Monday, June 14, 2010

Windows Phone 7 - The Haves and the Have-Nots

While Windows Phone 7 (WP7) sounds intriguing as a platform for iPhone-type applications, TechEd 2010 was very illuminating on the many things that this new platform does not include and why you will unlikely be able to migrate your existing Windows Mobile applications forward. Let me go through the laundry list of the have-nots:

  • No native code support. Silverlight 3.0 and XNA are the only ways to develop applications for WP7. If you are not developing games, then Silverlight is probably the path you will be forced to take.
  • No Database support. SQL Server Compact is not part of WP7. Nor will SQLite or any other 3rd party database engine run either. One TechEd session had the gall to suggest that we should all use collections of objects and Linq as a replacement for SQL Server Compact. Access to data is only available through Web Services and what the application can store in Silverlight’s Isolated Storage. No one would confirm or deny that database support would ever be added to WP7.
  • No Side Loading Applications. Except for development mode, applications can only be loaded to WP7 devices through the Microsoft Marketplace. It doesn’t matter if the app if for internal use in your organization or not. Also, it is not free to use the Microsoft Marketplace.
  • Application approval is required. Microsoft claims that it will not be a blackbox like Apple where you stick an app in and hope it comes out; however, they also said they there is a list of applications types that will not be allowed. VOIP was they only example provided.

  • No access to data on SD cards. Since Silverlight applications can only use isolated storage, there is no way for an application to access information on an SD card. While some devices may support an SD card, the additional memory will apparently be made available for isolated storage, but you can’t preload the content.
  • No File System support. Again only Isolated Storage is available to a Silverlight app.

  • No RAPI support. There will no interacting with a WP7 device via the desktop. Obviously there will be some synchronization with Outlook, but nothing the developer will have control of.

  • Applications must be Silverlight 3. Silverlight 4 will not be available for WP7.

  • Out of Browser Silverlight support only. Silverlight is not going to be supported in browser on the phone.

  • Default Browser must be Internet Explorer. While Microsoft claimed that other browsers will be allowed on the phone, they can’t be the default. This is probably okay as long as the new Internet Explorer is better than the Windows Mobile version; however, is it possible to write a viable browser in Silverlight or XNA?

  • No Bluetooth API. While there is going to be Bluetooth support on the phone, there is no Bluetooth API.

  • No inter-process communications (IPC) and no Socket support.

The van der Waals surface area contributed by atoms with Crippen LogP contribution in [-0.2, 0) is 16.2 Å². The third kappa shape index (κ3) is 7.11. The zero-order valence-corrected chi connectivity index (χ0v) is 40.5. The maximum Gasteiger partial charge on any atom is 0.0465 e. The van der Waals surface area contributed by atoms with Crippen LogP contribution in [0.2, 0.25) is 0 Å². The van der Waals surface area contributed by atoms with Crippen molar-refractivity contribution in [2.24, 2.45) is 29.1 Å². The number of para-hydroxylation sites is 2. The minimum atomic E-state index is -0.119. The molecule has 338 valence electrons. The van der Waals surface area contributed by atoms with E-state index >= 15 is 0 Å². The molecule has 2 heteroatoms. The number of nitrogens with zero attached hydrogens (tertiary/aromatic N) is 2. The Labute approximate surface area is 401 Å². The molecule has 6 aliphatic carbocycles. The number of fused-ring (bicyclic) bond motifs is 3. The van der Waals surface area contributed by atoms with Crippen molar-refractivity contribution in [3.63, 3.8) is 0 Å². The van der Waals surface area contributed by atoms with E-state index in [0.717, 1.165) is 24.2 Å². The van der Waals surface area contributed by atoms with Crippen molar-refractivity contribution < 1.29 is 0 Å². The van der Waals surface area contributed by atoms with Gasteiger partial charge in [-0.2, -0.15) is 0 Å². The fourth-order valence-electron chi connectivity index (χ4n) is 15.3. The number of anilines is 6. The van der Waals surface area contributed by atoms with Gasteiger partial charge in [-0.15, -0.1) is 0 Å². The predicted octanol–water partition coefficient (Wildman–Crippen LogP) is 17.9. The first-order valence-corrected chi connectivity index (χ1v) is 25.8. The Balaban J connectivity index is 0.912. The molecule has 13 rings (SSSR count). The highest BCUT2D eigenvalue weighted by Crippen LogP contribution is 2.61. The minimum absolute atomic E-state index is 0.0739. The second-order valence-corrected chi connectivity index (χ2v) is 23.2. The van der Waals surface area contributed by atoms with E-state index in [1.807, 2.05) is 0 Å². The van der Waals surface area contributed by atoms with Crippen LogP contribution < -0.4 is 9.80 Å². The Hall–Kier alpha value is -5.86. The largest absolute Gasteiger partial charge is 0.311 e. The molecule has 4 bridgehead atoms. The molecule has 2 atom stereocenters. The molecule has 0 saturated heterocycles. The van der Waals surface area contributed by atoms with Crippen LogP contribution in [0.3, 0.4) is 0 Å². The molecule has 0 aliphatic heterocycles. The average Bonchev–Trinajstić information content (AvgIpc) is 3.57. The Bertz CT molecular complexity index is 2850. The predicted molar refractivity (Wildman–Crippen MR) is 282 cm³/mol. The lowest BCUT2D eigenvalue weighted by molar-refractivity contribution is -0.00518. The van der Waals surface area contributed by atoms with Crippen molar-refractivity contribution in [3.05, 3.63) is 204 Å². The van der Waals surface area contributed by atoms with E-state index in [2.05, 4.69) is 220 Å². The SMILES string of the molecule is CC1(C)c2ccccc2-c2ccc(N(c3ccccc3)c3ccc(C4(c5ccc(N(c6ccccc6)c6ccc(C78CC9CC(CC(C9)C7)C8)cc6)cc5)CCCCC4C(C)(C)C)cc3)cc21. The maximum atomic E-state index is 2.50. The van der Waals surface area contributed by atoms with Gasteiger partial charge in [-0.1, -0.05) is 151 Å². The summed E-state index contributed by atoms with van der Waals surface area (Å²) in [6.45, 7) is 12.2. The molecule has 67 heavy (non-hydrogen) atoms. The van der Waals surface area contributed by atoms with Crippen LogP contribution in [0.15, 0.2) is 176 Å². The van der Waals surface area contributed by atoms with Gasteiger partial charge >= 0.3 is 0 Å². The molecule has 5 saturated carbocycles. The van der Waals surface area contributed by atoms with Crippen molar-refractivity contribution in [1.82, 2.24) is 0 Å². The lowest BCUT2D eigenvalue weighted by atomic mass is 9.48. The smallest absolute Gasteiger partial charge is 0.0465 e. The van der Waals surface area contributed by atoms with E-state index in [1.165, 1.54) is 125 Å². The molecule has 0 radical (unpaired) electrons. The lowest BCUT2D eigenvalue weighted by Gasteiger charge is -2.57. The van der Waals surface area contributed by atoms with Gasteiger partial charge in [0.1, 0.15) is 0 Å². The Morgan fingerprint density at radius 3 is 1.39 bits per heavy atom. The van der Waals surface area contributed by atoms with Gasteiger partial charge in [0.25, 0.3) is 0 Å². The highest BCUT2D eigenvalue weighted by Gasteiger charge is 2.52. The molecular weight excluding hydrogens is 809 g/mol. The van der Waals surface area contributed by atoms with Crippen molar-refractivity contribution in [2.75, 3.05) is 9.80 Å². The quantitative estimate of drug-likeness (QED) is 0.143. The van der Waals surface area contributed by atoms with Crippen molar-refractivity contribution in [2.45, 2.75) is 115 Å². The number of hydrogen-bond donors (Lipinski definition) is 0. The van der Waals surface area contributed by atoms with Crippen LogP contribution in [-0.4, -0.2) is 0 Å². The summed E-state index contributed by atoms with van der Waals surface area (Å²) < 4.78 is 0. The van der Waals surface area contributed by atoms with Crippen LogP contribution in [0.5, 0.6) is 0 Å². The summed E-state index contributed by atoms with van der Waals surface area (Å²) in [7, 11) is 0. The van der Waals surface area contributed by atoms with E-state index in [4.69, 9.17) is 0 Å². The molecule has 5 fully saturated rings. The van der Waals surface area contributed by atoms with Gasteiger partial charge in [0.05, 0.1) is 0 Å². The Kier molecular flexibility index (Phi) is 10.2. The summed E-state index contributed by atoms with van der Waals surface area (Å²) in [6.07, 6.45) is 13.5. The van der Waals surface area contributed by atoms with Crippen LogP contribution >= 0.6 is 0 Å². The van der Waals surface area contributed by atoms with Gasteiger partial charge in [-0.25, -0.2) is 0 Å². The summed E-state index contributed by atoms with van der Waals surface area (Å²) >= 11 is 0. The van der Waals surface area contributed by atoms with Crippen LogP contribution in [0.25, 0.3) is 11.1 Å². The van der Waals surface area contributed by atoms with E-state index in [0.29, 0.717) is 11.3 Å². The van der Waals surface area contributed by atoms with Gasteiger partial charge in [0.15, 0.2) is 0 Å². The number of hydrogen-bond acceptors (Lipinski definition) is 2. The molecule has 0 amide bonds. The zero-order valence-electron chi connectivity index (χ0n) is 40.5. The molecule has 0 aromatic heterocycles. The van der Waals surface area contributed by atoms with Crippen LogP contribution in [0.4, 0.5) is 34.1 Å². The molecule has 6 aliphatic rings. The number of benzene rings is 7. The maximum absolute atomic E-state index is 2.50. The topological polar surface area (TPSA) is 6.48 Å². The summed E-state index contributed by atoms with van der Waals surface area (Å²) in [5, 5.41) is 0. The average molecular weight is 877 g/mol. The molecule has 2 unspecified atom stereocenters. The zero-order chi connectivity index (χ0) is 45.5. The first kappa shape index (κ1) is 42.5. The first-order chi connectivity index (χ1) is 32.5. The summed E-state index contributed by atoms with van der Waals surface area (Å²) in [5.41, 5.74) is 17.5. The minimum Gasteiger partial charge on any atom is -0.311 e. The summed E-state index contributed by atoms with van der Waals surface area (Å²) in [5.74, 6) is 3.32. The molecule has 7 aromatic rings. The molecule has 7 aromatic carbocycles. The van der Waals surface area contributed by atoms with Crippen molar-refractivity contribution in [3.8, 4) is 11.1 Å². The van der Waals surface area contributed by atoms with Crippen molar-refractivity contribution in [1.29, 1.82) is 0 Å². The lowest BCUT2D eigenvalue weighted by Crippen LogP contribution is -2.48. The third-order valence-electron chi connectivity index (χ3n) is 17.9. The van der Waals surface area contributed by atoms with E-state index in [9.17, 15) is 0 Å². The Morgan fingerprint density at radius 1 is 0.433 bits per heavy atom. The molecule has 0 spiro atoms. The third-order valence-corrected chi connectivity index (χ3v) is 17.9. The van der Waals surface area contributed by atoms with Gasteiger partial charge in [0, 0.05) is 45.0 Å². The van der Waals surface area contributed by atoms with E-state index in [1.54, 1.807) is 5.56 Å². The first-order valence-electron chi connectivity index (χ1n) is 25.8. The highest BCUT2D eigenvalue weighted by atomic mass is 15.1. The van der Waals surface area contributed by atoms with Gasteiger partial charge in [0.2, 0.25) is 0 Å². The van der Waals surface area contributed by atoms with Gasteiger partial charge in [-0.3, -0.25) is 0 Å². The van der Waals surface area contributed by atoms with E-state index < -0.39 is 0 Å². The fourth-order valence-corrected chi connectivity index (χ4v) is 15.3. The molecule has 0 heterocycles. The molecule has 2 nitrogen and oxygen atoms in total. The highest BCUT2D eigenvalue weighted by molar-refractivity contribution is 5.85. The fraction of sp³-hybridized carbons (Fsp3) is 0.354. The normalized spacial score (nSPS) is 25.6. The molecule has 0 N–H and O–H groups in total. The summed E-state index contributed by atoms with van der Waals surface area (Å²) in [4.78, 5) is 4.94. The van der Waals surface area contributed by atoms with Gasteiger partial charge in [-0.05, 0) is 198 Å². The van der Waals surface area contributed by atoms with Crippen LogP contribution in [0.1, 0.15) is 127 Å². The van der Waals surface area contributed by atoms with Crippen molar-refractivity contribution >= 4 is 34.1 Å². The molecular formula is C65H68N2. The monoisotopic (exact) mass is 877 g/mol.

• No Video Capture Support. Phones will have a camera but not video capture support, and also no video brush.

  • No Outside TrueType Fonts - Microsoft experts claimed that you will not be able to use TrueType fonts other than the ones delivered with the device. This limitation makes since, how would you get them on the device. While there is supposed to be support for embedding TrueType fonts in your xap file in Silverlight 4, this will not be the version used on the device.
  • The TechEd demos of WP7 applications had a common theme; they crashed, hung up, or gave peculiar error messages. For a platform that is going to be delivered in the October timeframe (3 months away), it is hard to have much short-term faith in the new platform.

On the positive side, the list is not quite as long:
  • The Silverlight apps running on the phones looked good even if they were only Silverlight 3.
  • Lots of different soft input panels (SIPs) provided like numeric, URL, email, etc.
  • Built-in support and APIs for multi-touch, accelerometers, vibrator, microphone, and camera.

  • Phones are not going to be feature locked like Windows Mobiles. They should be upgradable like the iPhone.
  • Applications on the phones do not have the strange isolated storage limits that desktop Silverlight applications have.

Microsoft continually offered up that they were so rushed to get this phone to market that they had to leave a lot of things out. Since the phones are not feature locked (so they claim), maybe there will be a quick release cycle of new versions to fill in the missing components. If you are not planning on developing iPhone type applications (casual games or casual apps usually requiring a connection to a backend), you may be stuck waiting for a new release will new features (or jumping ship to Android or the iPhone). The WP7 platform as it is depicted today will not be able to support the sophisticated applications that are currently running on Windows Mobile, so it cannot be thought of as a successor to the Window Mobile platform. There are many new and great things you can do on WP7, but this constitutes a different kind of platform (one to compete with the iPhone). Will it grow to be a successor to Windows Mobile? How long will this take? What if it flops against the iPhone and never takes hold? Too many questions around the platform to invest a significant amount of development into it if you are not focused on creating iPhone type apps.